The commoner. (Lincoln, Neb.) 1901-1923, April 03, 1903, Page 3, Image 3

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The Commoner.
APRIL 3, 190S.
showed how well one is armed who has the right
side of a question. He pointed out that it was
to the interest of the people to have the govern
ment indebtedness paid off rather than the money
loaned to the banks at a low rate of interest,
while the government itself was paying a higher
rate of interest Instead of allowing republicans
to collect large sums and then insist upon loaning
the money out to get it back into circulation, he
demanded that they either reduce the taxes and
leave the money in the pockets of the people, or
if they collected too much, apply the surplus on
the reduction of the public debt. He very forcibly
pointed out the interest the national banks have
in preventing the reduction of the debt, because
the bonds are the basis of the bank-note issue.
The second objection to the Aldrich bill is
that the loaning of the. money gives to the bank
ers a pecuniary interest in keeping the taxes
high and surplus large. As long as they can
collect money from the people and then get tho
money at a low rate of interest, their influence
will be thrown upon the side of high taxes and
large surplus.
The third objection is to be found in the fact
that the administration, if allowed to loan out
government money at a low rate, will be able to
lay the foundation for an enormous campaign
fund, and there is no doubt that this method
has been employed in the past. It will be remem
bered that Secretary Gage was required to make
public some correspondence which he had -with
some New York bankers, and it appeared that
one of the bankers had pleaded his campaign con
tribution as a reason for favors.
The .fourth objection to the bill is to be found
in the fact that the government would become a
partner in the stock jobbing transactions of Wall
street As the secretary of the treasury would
have the right to select bonds that came within
the provision of the statute, he could raise or
lower the price of bonds to the enormous advant
age of the speculators, and as Senator Blackburn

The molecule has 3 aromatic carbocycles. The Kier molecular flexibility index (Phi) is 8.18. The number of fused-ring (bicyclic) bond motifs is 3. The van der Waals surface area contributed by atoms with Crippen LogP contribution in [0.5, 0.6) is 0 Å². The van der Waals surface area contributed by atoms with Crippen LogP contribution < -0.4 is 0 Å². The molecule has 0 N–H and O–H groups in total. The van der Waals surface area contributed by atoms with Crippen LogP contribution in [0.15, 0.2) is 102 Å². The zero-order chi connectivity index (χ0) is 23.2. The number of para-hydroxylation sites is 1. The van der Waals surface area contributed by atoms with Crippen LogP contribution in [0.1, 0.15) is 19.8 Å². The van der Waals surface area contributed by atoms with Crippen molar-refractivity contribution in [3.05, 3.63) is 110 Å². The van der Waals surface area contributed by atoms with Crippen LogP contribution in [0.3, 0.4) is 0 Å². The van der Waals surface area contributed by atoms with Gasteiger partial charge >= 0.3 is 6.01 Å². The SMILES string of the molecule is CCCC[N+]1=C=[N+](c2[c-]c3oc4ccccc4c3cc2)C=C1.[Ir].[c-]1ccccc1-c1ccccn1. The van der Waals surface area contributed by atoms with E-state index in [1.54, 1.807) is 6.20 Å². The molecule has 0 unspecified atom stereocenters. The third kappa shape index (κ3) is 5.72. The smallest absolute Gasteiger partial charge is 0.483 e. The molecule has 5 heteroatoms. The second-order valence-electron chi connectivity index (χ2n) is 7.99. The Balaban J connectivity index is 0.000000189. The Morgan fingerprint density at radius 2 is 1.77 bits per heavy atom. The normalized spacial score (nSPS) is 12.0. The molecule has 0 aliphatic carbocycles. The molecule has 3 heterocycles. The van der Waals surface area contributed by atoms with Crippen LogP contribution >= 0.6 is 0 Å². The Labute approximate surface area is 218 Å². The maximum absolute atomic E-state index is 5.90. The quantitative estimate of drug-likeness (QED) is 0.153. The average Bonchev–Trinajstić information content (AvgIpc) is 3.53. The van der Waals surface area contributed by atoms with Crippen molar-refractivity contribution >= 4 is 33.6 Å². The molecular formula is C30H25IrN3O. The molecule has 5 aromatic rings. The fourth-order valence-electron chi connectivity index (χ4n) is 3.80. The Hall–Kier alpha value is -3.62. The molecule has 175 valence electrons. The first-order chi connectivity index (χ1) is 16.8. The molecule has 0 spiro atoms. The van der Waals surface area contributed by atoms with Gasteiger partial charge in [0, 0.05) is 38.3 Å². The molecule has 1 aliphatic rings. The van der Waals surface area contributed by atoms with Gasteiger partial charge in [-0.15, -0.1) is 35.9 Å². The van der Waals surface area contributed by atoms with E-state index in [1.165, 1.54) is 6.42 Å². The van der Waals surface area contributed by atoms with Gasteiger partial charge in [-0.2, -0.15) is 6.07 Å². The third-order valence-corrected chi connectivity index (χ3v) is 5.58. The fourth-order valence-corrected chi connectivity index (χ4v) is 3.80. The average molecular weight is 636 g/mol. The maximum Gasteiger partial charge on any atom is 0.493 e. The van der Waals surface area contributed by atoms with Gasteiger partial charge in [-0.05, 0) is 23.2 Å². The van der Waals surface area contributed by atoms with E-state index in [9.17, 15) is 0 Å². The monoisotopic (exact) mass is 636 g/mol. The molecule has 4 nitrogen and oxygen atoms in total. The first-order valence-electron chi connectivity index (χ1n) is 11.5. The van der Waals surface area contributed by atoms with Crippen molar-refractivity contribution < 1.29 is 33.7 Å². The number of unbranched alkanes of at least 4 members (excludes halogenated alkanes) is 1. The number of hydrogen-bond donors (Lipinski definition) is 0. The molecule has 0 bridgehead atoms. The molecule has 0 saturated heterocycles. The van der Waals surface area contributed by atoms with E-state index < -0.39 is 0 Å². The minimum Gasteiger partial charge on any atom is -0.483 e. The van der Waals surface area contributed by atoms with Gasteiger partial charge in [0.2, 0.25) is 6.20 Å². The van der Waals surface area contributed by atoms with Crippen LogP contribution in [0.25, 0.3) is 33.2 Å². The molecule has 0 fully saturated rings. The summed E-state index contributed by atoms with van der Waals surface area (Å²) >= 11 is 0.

pointed out, ft would be possible for a railroad
magnate engaged in the banking business, to se
cure loans from the treasury at a low rate of
Interest, while the ordinary citizen would have to
borrow from the banks at prevailing rates.
A careful inspection of the Aldrich bill and a
consideration of the arguments made for and
against it, ought to convince any unprejudiced
mind that the republican party is in the clutch of
Wall street and is making the federal treasury
merely a business asset of the New York finanr
It is absurd to say that the money question
is settled while the financiers are persistently
hanging about congress and. demanding further
and further concessions in the interest of organ
ized wealth. It is fortunate for our party that it
has in the senate champions like Senator Black
burn, who are always on the watch and ready, to
point out the iniquities of republican measures.
The Strikers Win.
The findings of the board of arbitration were
given to the public just as The Commoner went to
press last week, and an abstract of those findings
was published in" the news columns. The award
was unanimous and was a substantial victory for
the strikers. The commission recommended a
general increase of wages, amounting to about 10
per cent, and also recommended a decrease in the
hours of labor. These are important advantages
gained. The commission also recommended a
minimum wage with a sliding scale that enables
' the miner to profit by an increase in the price of
coal. A discontinuance of the system of employ
ing what are known as a "coal and iron police"
was also recommended, and a stricter enforce
ment of the laws in relation to tho employment of
children was urged.
The recommendation of the commission in
regard to a permanent board of arbitration de
serves especial consideration. It insists that the
state and federal governments should provide
machinery for the making of a compulsory in
vestigation of labor difficulties by a commission
similar to the commission in the case just closed.
Republicans have been inclined to give the
president great credit for the appointment of a
commission and the settlement of this strike af
ter tremendous loss had been suffered by all tho
parties interested, and yet these same republicans
refuse to give the democratic party credit for hav